PARIS—Sitting on a curb just outside a barricaded entrance to the University of Paris-Sorbonne last week, Pauline Artega, 21, wondered whether France—and Western Europe—is dying.
Three events in the past year have rocked French society: French voters' rejection last May of the European Constitution, the October riots in Parisian suburbs by young Muslim men and, in recent weeks, students' street protests against a proposed employment law that would have made it easier for businesses to fire young workers.
Union leaders and workers pushed for the defeat of the European Constitution, the forgotten poor staged last autumn's riots and the next generation of the French elite mounted the current round of protests.
But Artega sees unity in the disparate groups.
"We are united by a hatred, and a fear, of where France is heading," she said as another protest march passed by her. "We cannot see a future where we will be able to live as well as our parents. We are all afraid of the future, and we are not alone."
On Monday, French President Jacques Chirac agreed to scrap the law and promised to replace it with one that offers government subsidies to businesses that hire people younger than 26. It was unclear whether massive street rallies planned for Tuesday still would take place.
Even so, experts around Europe are convinced that the discord in France is unlikely to end soon, and that it's a reflection not only of French qualms over needed economic restructuring but also of similar worries throughout Western Europe.
"France is a front-runner, but the tendencies exist elsewhere," said Rob Boudewijn, an expert on European culture at the Clingendael Institute, a Dutch research center. "Europe hasn't been this desperate since the postwar period. People are feeling lost in an ever-growing European Union. They feel that economically they've already lost to China, and they have no idea where they fit into the world anymore."
The source of this malaise is recognition that change must come to an economic system that's long guaranteed cradle-to-grave government services, employment security and benefits such as six-week vacations and large pensions. European businesses complain that they no longer can compete with foreign companies whose workers don't demand such perquisites.
Finding a way to change how Europe does business, however, is wrenching.
In France, for example, unemployment among people younger than 26 is 23 percent, much higher than the national average of 10 percent. The French government had hoped to cut into that rate by making it possible for employers to fire anyone under age 26 within the first two years of employment.
But students took to the streets in protest. The government still approved the bill, but Chirac immediately offered to amend it to cut the probationary period to one year. That didn't calm the students, however, who promised more demonstrations.
So on Monday, the government retreated.
Analysts say the retreat won't make it easier to revise pensions, unemployment compensation or health care.
"This is a top-to-bottom problem in France. It is not a mood or a moment, it is a deeply felt resentment for the government, for the changes that are coming," said Richard Whitman, an expert on European politics at Bath University in England.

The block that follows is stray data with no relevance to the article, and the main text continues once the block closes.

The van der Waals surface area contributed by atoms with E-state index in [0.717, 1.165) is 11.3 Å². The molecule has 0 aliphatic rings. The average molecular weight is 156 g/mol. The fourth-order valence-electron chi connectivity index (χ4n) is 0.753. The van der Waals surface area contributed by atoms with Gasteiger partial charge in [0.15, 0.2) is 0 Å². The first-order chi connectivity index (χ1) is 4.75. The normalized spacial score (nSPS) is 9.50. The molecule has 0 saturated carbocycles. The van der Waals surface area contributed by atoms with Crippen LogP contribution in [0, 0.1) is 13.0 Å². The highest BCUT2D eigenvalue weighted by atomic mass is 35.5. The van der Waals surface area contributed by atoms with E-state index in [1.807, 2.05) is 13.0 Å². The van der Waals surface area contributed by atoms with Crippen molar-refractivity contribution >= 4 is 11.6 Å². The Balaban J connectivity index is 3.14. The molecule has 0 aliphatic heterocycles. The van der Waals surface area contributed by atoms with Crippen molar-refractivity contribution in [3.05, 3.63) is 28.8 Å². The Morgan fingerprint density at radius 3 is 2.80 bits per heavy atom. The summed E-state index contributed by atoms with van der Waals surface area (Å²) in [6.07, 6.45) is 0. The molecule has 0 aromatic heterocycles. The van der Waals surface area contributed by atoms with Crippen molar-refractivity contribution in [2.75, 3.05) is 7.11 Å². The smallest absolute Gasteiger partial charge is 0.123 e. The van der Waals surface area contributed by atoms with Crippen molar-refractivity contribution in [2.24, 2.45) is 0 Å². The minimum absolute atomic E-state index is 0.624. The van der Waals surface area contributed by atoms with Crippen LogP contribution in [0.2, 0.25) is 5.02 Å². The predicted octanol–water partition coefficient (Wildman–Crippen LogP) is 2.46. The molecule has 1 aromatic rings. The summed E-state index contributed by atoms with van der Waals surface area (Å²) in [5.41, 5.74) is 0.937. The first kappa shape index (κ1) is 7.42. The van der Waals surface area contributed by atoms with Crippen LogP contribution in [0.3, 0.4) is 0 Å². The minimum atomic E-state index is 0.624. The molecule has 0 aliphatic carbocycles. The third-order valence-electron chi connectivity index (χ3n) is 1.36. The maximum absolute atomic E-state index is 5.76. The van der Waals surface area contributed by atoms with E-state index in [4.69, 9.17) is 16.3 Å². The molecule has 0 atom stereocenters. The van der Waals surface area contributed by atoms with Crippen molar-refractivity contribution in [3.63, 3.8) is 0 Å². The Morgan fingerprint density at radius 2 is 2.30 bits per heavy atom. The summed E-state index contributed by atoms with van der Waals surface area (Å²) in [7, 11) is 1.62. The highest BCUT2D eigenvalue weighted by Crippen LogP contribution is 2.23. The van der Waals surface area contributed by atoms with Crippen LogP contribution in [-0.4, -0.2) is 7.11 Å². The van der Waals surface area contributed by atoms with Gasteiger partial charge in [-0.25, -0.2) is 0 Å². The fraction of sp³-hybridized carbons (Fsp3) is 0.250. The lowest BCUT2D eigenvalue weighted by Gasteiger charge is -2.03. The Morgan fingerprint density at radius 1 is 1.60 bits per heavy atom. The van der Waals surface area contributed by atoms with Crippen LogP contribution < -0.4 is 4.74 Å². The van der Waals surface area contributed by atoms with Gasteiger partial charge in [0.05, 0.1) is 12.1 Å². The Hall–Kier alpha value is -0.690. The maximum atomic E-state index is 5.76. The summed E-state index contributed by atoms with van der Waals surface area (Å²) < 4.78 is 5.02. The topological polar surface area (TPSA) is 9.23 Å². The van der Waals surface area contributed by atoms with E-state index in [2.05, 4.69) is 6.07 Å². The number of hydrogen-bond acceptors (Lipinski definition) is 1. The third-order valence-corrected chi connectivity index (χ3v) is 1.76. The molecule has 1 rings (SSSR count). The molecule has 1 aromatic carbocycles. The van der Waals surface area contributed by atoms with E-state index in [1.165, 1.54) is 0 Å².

But the dismay and the need for restructuring aren't confined to France. Nearly every Western European country faces similar difficulties.
At the root of the problem are two issues that define much of life in Europe: immigration and globalization. Europe hasn't dealt well with immigrants in the past and is increasingly worried about their future impact. The worry stems from the fact—observed in France's autumn riots and in the protests over cartoons about the Prophet Muhammad in Danish papers—that Europe has failed to integrate immigrants fully into society.
Even immigrants from other European countries are worrisome. Last year, the "Polish plumber" was the bogeyman of the campaign that defeated the EU constitution in France.
Eric Thode, a labor economist at the German Bertelsmann Foundation, said the great social societies of Western Europe created "insiders" and "outsiders" in their economies. The insiders found jobs that were secure and paid well. With high salaries, they funded national social programs—generous employment, pensions, health care, welfare—that not only protected themselves but also eased the pain to those outside the economy.
Globalization has changed that, however. Industrial jobs across Europe, just as in the United States, have been flowing to less expensive labor markets, particularly in Asia and eastern Europe. As more jobs vanish, the financial underpinnings of European welfare states begin to crumble.
That's what's driven the protests in Paris. "There is no longer the belief among the young . . . that it is possible to get inside the economy," Thode said. "But it is also clear that the social society is changing. They feel trapped."
He said the problems were just as great in Germany, the Netherlands and Italy, among other nations. The French simply are the quickest to the streets.
"To be honest, I see my future elsewhere," said Inam Akil, 17, one of those marching in a protest last week. "I mean, France is a beautiful country, and Paris is a beautiful city, but there's not much to look forward to here, is there?"
(c) 2006, Knight Ridder/Tribune Information Services.
GRAPHIC (from KRT Graphics, 202-383-6064): YOUNG UNEMPLOY
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